The Donmar is renowned for it’s realistic productions and Guys and Dolls is no exception. Muted in colour, almost monochrome yet still manages to vividly depict the New York of yesteryear. A skyline of New York is lit in the background as the seedier area of the city is depicted. The Hot Box night club is not your high class joint but just on the better side of burlesque with the girls almost baring all to the customers which are usually the gamblers and low life of New York. The sewers, with the huge tunnels protruding form the side of the stage also disappear into the distance as the gamblers find their location for the Crap Game. Havana is cleverly brought on as throughout the introduction to the scene, as Sarah shows Sky all the ‘Mission’ haunts of Havana, the club is gradually set behind them as part of a choreographed sequence. A steamy, hot club is revealed where a chanteuse sings a song with hints of Follow the Fold as the tune. Dancers move closer and closer together creating a passionate atmosphere.

Ewan McGregor has a great charm as Sky as he moves into Sarah Browne’s safe world of the Salvation Army and turns it upside down. He sings the part well enough but it is essentially his charm and character which constantly come through. He has a good chemistry with Jenna Russell’s Sarah and he lets you see the real Sky beneath the gambler’s face. As the Havana sequence comes to an end and he and Sarah are finally dancing together they kiss and as Sarah moves away, in her more than merry state, his face shows that this man has been totally transformed by love which has taken him completely by surprise. Even after he has helped Sarah save her mission she blanks him as all the ‘sinners’ come to the mission he leaves a very desolate man.

Jenna Russell is a tough Sarah, independent and trying to desperately to be the model Mission girl and do what is right and proper. Her guard quickly comes down in Havana and the real Sarah that she has keep suppressed comes out. Jenna was very good bringing out all the sides of Sarah’s character. The Havana scene through to ‘If I were a bell’ was simply but effectively staged and acted. This was my favourite section of the show.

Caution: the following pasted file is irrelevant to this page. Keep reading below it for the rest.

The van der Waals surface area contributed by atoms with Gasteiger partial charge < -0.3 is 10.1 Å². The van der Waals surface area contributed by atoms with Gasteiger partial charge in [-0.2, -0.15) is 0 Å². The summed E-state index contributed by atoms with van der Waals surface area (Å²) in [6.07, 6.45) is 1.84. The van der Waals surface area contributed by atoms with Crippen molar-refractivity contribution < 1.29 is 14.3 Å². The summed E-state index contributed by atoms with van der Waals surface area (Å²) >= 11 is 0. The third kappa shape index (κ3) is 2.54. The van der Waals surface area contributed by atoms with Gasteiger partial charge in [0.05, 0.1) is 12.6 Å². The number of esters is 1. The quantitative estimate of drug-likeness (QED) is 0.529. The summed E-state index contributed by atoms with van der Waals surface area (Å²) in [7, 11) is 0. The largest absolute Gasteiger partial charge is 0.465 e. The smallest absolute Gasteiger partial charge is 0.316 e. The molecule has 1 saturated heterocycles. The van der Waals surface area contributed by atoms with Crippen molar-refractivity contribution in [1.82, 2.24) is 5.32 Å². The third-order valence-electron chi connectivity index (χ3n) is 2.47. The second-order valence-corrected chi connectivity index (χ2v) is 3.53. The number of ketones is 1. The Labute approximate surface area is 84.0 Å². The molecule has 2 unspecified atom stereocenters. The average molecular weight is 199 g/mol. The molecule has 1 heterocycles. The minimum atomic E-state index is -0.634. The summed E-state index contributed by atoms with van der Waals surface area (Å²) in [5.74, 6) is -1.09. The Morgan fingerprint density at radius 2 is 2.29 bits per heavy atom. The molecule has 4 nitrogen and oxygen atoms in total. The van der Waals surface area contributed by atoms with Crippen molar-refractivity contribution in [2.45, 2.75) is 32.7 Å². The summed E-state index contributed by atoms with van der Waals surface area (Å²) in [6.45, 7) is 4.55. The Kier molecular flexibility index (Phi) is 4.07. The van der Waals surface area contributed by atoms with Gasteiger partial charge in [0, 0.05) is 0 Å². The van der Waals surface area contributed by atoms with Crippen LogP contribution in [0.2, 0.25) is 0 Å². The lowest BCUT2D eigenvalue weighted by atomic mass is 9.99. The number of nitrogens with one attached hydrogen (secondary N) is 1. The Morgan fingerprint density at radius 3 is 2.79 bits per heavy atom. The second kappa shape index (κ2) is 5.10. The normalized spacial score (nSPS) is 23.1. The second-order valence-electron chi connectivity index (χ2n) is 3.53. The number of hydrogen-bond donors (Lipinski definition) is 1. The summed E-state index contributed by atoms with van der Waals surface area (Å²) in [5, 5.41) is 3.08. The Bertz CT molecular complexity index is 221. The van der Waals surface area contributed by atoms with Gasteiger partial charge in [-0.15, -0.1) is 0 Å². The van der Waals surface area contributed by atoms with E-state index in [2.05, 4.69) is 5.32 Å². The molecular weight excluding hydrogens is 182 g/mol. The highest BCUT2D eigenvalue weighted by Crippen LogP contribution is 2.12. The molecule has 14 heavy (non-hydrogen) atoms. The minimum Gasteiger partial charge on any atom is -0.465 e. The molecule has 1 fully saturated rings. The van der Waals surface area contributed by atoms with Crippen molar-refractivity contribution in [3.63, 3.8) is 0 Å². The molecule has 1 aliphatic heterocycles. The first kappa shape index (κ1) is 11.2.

Jane Krakowski’s Miss Adelaide is just perfect, a lovely character who is completely likable and immediately gains your sympathy for her predicament with Nathan. She seems too nice to be the star of the Hot Box. She is slightly naive but ever loyal to Nathan. She has a great stage presence and you real like Adelaide with all her slightly airheadiness. She delivers an excellent Lament.

Douglas Hodge has got the edginess and constant anxiety of Nathan Detroit as he tries to juggle both the crap game location and keeping Adelaide sweet. He has a charm to him which makes his Nathan work with Jane’s Adelaide. Great support from Martin Ellis and Cory English as Nicely Nicely Johnson and Benny Southstreet and a lovely ‘More I cannot wish for’ by Niall Buggy as Arvide as he tells Sarah all he wants for her is to find love.

The dance sequences, especially the Havana sequence, are great to watch and almost exhausting. There is so much going on but it has a frenetic quality and partners are changed and swirled / thrown around increasing the passion level. The Crap shooters dance was well staged and energetically performed. Sit Down you’re rocking the boat was a combination of perfect timing and innovative staging as the benches formed the boat. With a constant change of gamblers and salvation army people, all enthusiastically joining in, the scene returns, on the very last note, to the mission once more as though nothing has happened.

These scenes contrasted nicely with Runyonland, where the stage was not cluttered with too much activity and the Fugue for Tinhorns with just Nicely, Benny and Rusty on stage with some of the hot box girls coming on and off occasionally. Again during Guys and Dolls number it was just Benny and Nicely with the occasional person coming on. It felt every much more in those numbers that they were talking to the audience in a slightly narrative style.

The two hot box dances were exactly right ins style and performance. The girls are teases and that is what the men are offered, something very suggestive but just stopping, and for ‘Take Back your Mink’ only just stopping becoming something else !

Everything about this works, the style and slightly darker staging and setting of the piece. This combined with excellent performances from the 4 leads and all the cast plus a great score makes it very hard not to really enjoy this show.

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